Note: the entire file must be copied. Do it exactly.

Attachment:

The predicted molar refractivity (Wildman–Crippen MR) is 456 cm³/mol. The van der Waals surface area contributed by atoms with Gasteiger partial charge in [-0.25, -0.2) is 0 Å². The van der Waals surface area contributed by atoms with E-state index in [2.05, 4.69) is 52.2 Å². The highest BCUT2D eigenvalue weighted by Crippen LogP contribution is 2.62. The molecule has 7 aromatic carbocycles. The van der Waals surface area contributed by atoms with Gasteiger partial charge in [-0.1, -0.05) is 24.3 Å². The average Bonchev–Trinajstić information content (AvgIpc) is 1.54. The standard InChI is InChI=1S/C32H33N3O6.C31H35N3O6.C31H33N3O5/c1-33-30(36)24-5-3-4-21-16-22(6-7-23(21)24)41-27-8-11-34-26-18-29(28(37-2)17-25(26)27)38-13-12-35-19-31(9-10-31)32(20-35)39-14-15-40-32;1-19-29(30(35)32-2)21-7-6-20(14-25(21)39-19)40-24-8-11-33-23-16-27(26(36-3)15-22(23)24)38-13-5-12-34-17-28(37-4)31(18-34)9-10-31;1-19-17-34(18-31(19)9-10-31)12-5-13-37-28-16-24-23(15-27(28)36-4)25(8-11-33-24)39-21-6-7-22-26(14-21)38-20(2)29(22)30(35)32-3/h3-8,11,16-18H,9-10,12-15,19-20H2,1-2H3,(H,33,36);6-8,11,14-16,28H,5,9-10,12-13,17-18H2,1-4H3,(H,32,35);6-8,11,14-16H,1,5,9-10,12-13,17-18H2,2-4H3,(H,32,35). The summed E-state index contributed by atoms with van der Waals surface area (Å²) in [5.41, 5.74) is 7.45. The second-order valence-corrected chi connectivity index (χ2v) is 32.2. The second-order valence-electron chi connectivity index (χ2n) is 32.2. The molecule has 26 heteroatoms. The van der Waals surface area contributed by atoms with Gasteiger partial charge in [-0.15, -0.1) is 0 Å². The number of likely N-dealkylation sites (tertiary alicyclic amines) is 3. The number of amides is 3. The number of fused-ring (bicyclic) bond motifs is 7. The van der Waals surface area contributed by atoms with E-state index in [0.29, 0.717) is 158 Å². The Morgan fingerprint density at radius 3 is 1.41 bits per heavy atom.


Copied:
The predicted molar refractivity (Wildman–Crippen MR) is 456 cm³/mol. The van der Waals surface area contributed by atoms with Gasteiger partial charge in [-0.25, -0.2) is 0 Å². The van der Waals surface area contributed by atoms with E-state index in [2.05, 4.69) is 52.2 Å². The highest BCUT2D eigenvalue weighted by Crippen LogP contribution is 2.62. The molecule has 7 aromatic carbocycles. The van der Waals surface area contributed by atoms with Gasteiger partial charge in [-0.1, -0.05) is 24.3 Å². The average Bonchev–Trinajstić information content (AvgIpc) is 1.54. The standard InChI is InChI=1S/C32H33N3O6.C31H35N3O6.C31H33N3O5/c1-33-30(36)24-5-3-4-21-16-22(6-7-23(21)24)41-27-8-11-34-26-18-29(28(37-2)17-25(26)27)38-13-12-35-19-31(9-10-31)32(20-35)39-14-15-40-32;1-19-29(30(35)32-2)21-7-6-20(14-25(21)39-19)40-24-8-11-33-23-16-27(26(36-3)15-22(23)24)38-13-5-12-34-17-28(37-4)31(18-34)9-10-31;1-19-17-34(18-31(19)9-10-31)12-5-13-37-28-16-24-23(15-27(28)36-4)25(8-11-33-24)39-21-6-7-22-26(14-21)38-20(2)29(22)30(35)32-3/h3-8,11,16-18H,9-10,12-15,19-20H2,1-2H3,(H,33,36);6-8,11,14-16,28H,5,9-10,12-13,17-18H2,1-4H3,(H,32,35);6-8,11,14-16H,1,5,9-10,12-13,17-18H2,2-4H3,(H,32,35). The summed E-state index contributed by atoms with van der Waals surface area (Å²) in [5.41, 5.74) is 7.45. The second-order valence-corrected chi connectivity index (χ2v) is 32.2. The second-order valence-electron chi connectivity index (χ2n) is 32.2. The molecule has 26 heteroatoms. The van der Waals surface area contributed by atoms with Gasteiger partial charge in [-0.15, -0.1) is 0 Å². The number of likely N-dealkylation sites (tertiary alicyclic amines) is 3. The number of amides is 3. The number of fused-ring (bicyclic) bond motifs is 7. The van der Waals surface area contributed by atoms with E-state index in [0.29, 0.717) is 158 Å². The Morgan fingerprint density at radius 3 is 1.41 bits per heavy atom.